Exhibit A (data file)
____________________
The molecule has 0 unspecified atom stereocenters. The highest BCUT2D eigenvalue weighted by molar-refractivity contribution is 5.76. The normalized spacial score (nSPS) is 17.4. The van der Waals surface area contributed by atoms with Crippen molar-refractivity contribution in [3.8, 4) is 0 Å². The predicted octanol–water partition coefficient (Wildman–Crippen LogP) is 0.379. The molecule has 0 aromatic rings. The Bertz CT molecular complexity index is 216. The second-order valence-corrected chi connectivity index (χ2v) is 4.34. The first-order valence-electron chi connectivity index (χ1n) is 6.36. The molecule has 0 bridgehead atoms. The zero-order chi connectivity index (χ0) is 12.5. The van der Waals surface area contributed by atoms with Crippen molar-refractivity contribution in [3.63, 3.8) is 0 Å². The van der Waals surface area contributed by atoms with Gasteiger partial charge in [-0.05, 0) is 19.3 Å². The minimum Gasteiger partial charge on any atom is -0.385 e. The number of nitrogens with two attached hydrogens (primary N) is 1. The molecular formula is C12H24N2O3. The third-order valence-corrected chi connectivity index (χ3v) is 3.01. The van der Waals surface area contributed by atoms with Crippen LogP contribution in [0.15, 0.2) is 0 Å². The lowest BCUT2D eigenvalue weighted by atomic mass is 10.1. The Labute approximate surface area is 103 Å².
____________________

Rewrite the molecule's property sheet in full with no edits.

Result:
The molecule has 0 unspecified atom stereocenters. The highest BCUT2D eigenvalue weighted by molar-refractivity contribution is 5.76. The normalized spacial score (nSPS) is 17.4. The van der Waals surface area contributed by atoms with Crippen molar-refractivity contribution in [3.8, 4) is 0 Å². The predicted octanol–water partition coefficient (Wildman–Crippen LogP) is 0.379. The molecule has 0 aromatic rings. The Bertz CT molecular complexity index is 216. The second-order valence-corrected chi connectivity index (χ2v) is 4.34. The first-order valence-electron chi connectivity index (χ1n) is 6.36. The molecule has 0 bridgehead atoms. The zero-order chi connectivity index (χ0) is 12.5. The van der Waals surface area contributed by atoms with Crippen molar-refractivity contribution in [3.63, 3.8) is 0 Å². The van der Waals surface area contributed by atoms with Gasteiger partial charge in [-0.05, 0) is 19.3 Å². The minimum Gasteiger partial charge on any atom is -0.385 e. The number of nitrogens with two attached hydrogens (primary N) is 1. The molecular formula is C12H24N2O3. The third-order valence-corrected chi connectivity index (χ3v) is 3.01. The van der Waals surface area contributed by atoms with Crippen LogP contribution in [0.15, 0.2) is 0 Å². The lowest BCUT2D eigenvalue weighted by atomic mass is 10.1. The Labute approximate surface area is 103 Å².